Unlike animals, plants do not have a digestive system, although the sustainable food trust makes a good argument that ‘soil is the collective stomach of all plants’ref Trees synthesise all of the substances they need to live and grow from 17 nutrients. It’s important to understand that plants don’t ‘eat food’ in the sense of consuming sugars, fats or proteins like animals do. Aside from oxygen, carbon and hydrogen (which come from air and water), trees absorb nutrients through their roots.
Water and nutrients are transported around trees via the xylem, a network of narrow dead cells which act like a kind of pipe. Nutrients are dissolved in the water (‘solutes’) and travel with it in the form of ions (charged molecules). To get into the xylem in the first place, water is absorbed into the root tips.
In many species this is done through the root hairs. Root hairs are “long tubular extensions of root epidermal cells that greatly increase the root surface area and thereby assist in water and nutrient absorption.”ref According to Thomas most live only for a few hours, days or weeks, and are constantly replaced by new ones as the root growing tip elongates. Some conifers do not have root hairs and rely on mycorrhiza instead to assist nutrient and water absorption.
In order to absorb water, the root tips need to be in physical contact with it, so having root hairs that reach into the soil provides contact with more water (and nutrients). Nutrients in the form of ions are ‘pumped’ into root hairs (or cells, if the species has no root hairs) using a process called active transport, which uses some of the energy from photosynthesis. Because the root cells have dissolved nutrients in them, water is then attracted into the space by osmosis.
From the roots tips, water and solutes make their way to the ‘stele’ – this is the central part of the root which contains the vascular system (xylem & phloem, shown in blue and red respectively in the left hand diagram below). Surrounding the stele is the endodermis – seen below in orangey-brown cells with red lines through them.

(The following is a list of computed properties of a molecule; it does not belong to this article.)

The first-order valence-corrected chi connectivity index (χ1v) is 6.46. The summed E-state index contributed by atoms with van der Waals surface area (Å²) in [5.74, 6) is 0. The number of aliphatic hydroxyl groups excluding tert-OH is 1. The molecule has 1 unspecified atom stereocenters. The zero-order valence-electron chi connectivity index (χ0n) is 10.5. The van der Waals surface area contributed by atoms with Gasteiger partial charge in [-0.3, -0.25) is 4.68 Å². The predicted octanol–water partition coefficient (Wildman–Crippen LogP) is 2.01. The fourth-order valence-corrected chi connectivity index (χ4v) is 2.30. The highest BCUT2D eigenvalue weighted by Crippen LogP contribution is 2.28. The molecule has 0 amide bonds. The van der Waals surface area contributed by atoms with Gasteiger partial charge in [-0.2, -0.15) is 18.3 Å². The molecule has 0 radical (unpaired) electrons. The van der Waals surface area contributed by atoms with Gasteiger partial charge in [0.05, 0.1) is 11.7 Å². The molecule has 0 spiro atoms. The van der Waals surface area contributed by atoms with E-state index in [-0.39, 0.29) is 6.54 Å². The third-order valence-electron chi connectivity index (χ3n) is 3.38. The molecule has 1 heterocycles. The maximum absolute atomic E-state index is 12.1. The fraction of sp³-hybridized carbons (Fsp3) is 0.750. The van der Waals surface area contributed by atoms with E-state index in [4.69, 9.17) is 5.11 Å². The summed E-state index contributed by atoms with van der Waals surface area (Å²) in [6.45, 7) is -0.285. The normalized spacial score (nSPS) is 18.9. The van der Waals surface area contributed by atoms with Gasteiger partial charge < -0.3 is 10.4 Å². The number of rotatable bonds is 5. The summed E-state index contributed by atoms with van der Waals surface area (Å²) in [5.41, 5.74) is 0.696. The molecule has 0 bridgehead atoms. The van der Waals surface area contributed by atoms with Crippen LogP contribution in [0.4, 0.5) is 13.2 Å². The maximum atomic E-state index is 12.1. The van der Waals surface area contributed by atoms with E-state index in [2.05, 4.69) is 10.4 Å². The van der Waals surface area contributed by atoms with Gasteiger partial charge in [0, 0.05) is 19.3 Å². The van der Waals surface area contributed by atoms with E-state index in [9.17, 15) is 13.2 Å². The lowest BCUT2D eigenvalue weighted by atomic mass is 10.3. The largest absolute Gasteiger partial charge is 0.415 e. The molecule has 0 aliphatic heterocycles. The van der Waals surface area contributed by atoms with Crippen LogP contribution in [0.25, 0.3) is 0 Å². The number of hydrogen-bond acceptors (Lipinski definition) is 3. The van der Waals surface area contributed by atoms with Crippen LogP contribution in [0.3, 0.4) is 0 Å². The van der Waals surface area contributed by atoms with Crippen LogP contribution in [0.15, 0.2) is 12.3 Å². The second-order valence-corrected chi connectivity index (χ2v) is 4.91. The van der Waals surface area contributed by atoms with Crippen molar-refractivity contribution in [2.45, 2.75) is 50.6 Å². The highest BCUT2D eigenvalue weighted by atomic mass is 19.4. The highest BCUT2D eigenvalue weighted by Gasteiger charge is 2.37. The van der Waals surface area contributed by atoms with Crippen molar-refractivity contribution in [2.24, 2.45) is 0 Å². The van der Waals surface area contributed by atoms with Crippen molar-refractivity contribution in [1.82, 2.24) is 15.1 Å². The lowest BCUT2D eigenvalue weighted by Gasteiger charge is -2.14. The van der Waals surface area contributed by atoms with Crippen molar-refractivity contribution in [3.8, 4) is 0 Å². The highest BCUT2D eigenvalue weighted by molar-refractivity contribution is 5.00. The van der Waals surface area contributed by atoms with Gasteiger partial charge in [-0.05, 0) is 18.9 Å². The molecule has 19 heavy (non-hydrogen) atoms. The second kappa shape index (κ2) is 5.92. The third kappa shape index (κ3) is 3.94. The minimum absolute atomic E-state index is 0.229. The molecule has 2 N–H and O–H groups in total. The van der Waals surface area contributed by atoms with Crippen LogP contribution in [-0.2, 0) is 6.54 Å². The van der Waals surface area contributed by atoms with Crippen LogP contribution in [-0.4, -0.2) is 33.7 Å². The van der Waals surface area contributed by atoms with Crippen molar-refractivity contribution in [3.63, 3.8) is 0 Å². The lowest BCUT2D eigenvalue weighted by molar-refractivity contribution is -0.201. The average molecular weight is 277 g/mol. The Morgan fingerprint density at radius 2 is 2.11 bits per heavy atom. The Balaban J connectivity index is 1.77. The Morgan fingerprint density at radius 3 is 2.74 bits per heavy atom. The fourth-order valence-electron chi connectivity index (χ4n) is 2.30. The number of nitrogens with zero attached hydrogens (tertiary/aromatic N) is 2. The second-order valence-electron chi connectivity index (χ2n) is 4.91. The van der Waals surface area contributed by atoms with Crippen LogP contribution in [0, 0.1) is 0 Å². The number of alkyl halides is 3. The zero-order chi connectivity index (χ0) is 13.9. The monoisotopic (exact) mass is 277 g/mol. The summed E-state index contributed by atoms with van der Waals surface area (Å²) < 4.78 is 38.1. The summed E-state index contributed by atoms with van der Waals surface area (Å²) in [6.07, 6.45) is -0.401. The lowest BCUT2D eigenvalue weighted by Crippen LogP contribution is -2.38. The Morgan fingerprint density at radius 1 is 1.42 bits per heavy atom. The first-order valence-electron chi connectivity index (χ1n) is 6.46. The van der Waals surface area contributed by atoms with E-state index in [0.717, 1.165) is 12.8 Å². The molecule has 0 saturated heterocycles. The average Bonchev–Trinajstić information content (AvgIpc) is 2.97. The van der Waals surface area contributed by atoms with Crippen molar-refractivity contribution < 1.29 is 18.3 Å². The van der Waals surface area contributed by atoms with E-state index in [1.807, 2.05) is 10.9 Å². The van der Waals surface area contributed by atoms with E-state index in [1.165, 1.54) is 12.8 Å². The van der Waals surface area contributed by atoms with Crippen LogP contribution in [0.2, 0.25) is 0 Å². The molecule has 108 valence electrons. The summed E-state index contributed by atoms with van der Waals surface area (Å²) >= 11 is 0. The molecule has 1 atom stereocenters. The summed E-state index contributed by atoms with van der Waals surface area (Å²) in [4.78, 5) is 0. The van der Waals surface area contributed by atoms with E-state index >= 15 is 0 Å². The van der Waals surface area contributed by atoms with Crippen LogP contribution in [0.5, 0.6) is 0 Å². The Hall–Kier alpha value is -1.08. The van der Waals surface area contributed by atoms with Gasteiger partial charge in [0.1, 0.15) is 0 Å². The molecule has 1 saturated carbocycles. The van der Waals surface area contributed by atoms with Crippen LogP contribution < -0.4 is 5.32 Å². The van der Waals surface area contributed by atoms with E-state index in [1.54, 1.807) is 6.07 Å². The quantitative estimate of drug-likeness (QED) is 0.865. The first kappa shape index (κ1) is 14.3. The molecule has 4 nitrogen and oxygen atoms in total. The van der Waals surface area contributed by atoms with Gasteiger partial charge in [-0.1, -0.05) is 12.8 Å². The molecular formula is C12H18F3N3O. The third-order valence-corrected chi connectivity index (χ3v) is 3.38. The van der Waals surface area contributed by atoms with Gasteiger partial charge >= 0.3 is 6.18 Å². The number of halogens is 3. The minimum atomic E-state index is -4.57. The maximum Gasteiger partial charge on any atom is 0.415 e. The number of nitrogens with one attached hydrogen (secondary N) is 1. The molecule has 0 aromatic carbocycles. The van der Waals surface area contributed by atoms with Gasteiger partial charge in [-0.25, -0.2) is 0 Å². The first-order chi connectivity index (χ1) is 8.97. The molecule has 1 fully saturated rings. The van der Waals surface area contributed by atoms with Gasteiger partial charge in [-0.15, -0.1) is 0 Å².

The red lines represent cells known as ‘Casparian strips’. They are full of lignin and other hydrophobic molecules, which basically plug any gaps between the endodermis cells. This forces any water or solute to pass through the endodermis cells. After this they travel through the root parenchyma cells into the xylem.ref
The existence of Casparian strips leads to a pretty important insight, which suggests that most molecules entering the xylem from the outside world are actively invited in, and have to be able to traverse a cell membrane. So the tree can theoretically control or at least limit what can enter. Vogel says “the sap that rises up a tree trunk has to be nearly free of dissolved material. So much water gets transpired that the accumulation of dissolved solids, coming out of solution as water evaporated in the leaves, would make big trouble as the growing season advanced.” So this implies there aren’t a lot of non-nutrients dissolved in xylem sap. But in fact, xylem has a microbiome (it’s part of the endosphere) and literally thousands of dissolved molecules in it (described more in xylem), so obviously the Casparian strips are not a 100% barrier.
It’s not all down to the root hairs or root tips though, symbiotic fungus known as mycorrhiza play an important role in enabling root function, read more about this in The Microbiome and Symbiotic Microbes.